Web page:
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Indoor Air Quality and the School Environment

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Title: Indoor Air Quality and the School Environment


1
Indoor Air Quality and the School Environment
  • Ensuring our childrens health and academic
    success

Provided by the American Association of School
Administrators
2
Perspective
  • In the construction of buildings, whether for
    public purposes or as dwellings, care should be
    taken to provide good ventilation and plenty of
    sunlight.schoolrooms are often faulty in this
    respect. Neglect of proper ventilation is
    responsible for much of the drowsiness and
    dullness that.make the teachers work toilsome
    and ineffective.
  • -Health Reformer, 1871

3
What is Indoor Air Quality (IAQ)?
  • The temperature, humidity, ventilation, and
    chemical or biological contaminants of the air
    inside a building.
  • - Websters Dictionary

4
Did you know
  • Americans spend 90 of their day indoors in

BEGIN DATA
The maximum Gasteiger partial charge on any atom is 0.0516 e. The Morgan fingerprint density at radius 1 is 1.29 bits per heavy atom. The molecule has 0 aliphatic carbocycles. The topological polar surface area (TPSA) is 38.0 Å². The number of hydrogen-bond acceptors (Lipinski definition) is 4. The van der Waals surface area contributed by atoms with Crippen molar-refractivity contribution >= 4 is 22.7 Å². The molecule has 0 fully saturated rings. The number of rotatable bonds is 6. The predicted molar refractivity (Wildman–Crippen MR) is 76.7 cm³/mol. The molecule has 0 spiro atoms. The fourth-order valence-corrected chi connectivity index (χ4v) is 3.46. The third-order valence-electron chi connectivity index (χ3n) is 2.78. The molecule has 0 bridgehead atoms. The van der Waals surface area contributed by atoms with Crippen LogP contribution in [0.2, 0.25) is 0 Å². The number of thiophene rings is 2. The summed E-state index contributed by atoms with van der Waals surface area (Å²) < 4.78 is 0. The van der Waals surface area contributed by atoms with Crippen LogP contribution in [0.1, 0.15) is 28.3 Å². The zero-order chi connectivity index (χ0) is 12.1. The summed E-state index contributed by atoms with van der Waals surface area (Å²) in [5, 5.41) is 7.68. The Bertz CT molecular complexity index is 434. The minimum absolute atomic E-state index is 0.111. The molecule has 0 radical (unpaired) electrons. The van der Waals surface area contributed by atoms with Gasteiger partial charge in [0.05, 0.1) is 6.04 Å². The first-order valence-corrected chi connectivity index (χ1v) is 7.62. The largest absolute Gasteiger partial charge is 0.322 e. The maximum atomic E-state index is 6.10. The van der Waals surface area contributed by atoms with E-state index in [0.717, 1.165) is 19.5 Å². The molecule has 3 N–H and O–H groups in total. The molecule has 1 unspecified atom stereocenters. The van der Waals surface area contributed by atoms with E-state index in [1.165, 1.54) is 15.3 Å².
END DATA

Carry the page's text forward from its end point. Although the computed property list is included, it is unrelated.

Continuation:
classrooms, offices, and at home11
  • 90 of schools in U.S. were built before 1980,
    and 50 before 19608
  • 50 of schools nationwide report unsatisfactory
    environmental conditions8
  • Students whose school facilities are in poor
    condition have test scores about 5.5 percentage
    points below students whose school facilities are
    in fair condition, and about 11 percentage points
    below students in excellent facilities.5

5
Why should we care about IAQ in our schools?
  • Nearly 55 million people (20 of US population)
    spend their days inside elementary and secondary
    schools8
  • In 1999, one in five public schools had
    unsatisfactory IAQ levels1
  • 58 of schools indicated that their district does
    not have an IAQ management plan6,

6
Asthma in Schools
  • Between 1980 and 1996, the prevalence of asthma
    increased 45 percent among children ages 5-146
  • In 2002, 6.1 million children under the age of 18
    were reported to currently have asthma6
  • Asthma is the third leading cause of
    hospitalization in children under 15 years of
    age2
  • Asthma is the leading cause of school
    absenteeism, accounting for 15 million missed
    days per year3.

7
The Link Between IAQ and Asthma
  • Asthma prevalence in schools has been associated
    with higher relative air humidity, higher
    concentrations of volatile organic compounds, and
    mold or bacteria7.
  • Many asthma triggers are found in and due to the
    school environment, including
  • Dust mites found in carpeting, stuffed animals,
    and other cloth/fabric
  • Animal dander from classroom pets
  • Cockroaches
  • Mold

8
Challenges and Awareness
  • Asthma Triggers
  • Coats
  • Stuffed animals
  • Carpet